State Papers, 1654
February-March

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History of Parliament Trust

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Thomas Birch (editor)

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1742

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'State Papers, 1654: February-March', A collection of the State Papers of John Thurloe, volume 2: 1654 (1742), pp. 106-127. URL: http://www.british-history.ac.uk/report.aspx?compid=55306 Date accessed: 30 September 2014.


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Contents

February-March
Extract out of the secret register of the resolutions of their high mightinesses the states general, &c. Extract of a letter of Mons. de Bordeaux the French embassador in England, to Mons. de Brienne, secretary of state in France. Intelligence. A letter of intelligence from the Hague. A letter of intelligence from Paris. A letter of intelligence from Mr. Augier's secretary. Extract out of the resolutions of the lords states of Holland and West-Friesland, taken in their high and mighty assembly. Letters of intelligence. Whitelocke, embassador in Sweden, to secretary Thurloe. Secretary Thurloe to Whitelocke, embassador in Sweden. The examination of captain Thomas Smith, taken the 24th day of February 1653. before me John Barkstead, esq; lieutenant of the Tower of London, and one of the justices of the peace for the county of Middlesex, by virtue of an order from the council at Whitehall, dated the 24th day of February 1653. An intercepted letter of J. Herbert. An intercepted letter. Van Beuningen to the states general. A paper of several officers in Ireland to the protector Oliver Cromwell. An intercepted letter of Mr. Vavasor Powell to Mr. Price. A letter of intelligence from Paris. Intelligence. Extract of the resident Vries's letter to the states general. An intercepted letter of Mr. Vaughan, to Mr. Charles Roberts. Beverning, the Dutch embassador, to Thurloe. Mr. Mich. Monckton to col. Overton. A letter to Michael Monckton esq; about a plot: A letter of intelligence. Mr. Richard Bradshaw, the English resident at Hamburgh, to secretary Thurloe. The Dutch embassadors to secretary Thurloe. General Fleetwood to secretary Thurloe. Mr. Lloyd to Mr. Henry Griffith. Intelligence. Beverning, the Dutch embassador in England, to the states general, A paper delivered by Sir Cornelius Vermuyden, relating to a treaty between England and the states general. Motives. An additional instruction unto Whitelocke embassador in Sweden. Beverning to the states general. Footnotes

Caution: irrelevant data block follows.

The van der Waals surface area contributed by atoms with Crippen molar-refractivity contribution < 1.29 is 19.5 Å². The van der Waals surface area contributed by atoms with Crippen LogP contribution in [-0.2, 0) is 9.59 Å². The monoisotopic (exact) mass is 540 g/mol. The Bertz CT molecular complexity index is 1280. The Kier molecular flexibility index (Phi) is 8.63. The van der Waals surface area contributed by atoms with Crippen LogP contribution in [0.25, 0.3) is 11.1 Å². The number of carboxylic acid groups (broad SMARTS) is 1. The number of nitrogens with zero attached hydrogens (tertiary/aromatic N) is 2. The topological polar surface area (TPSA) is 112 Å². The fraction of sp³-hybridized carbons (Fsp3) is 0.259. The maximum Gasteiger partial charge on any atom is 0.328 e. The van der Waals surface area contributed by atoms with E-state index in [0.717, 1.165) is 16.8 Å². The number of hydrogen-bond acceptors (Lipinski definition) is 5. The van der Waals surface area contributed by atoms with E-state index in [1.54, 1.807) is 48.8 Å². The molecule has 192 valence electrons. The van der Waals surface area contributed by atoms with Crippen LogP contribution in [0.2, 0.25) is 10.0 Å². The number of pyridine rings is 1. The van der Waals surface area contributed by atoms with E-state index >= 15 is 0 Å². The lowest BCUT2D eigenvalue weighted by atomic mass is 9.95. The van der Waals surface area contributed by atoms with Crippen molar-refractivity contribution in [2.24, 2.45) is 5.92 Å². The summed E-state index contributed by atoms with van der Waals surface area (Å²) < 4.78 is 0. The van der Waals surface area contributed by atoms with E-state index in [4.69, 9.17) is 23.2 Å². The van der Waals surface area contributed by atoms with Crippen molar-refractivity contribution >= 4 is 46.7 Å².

February-March

Extract out of the secret register of the resolutions of their high mightinesses the states general, &c.

Lunæ, March 2. 1654. [N. S.]

Vol. xx. p. 229.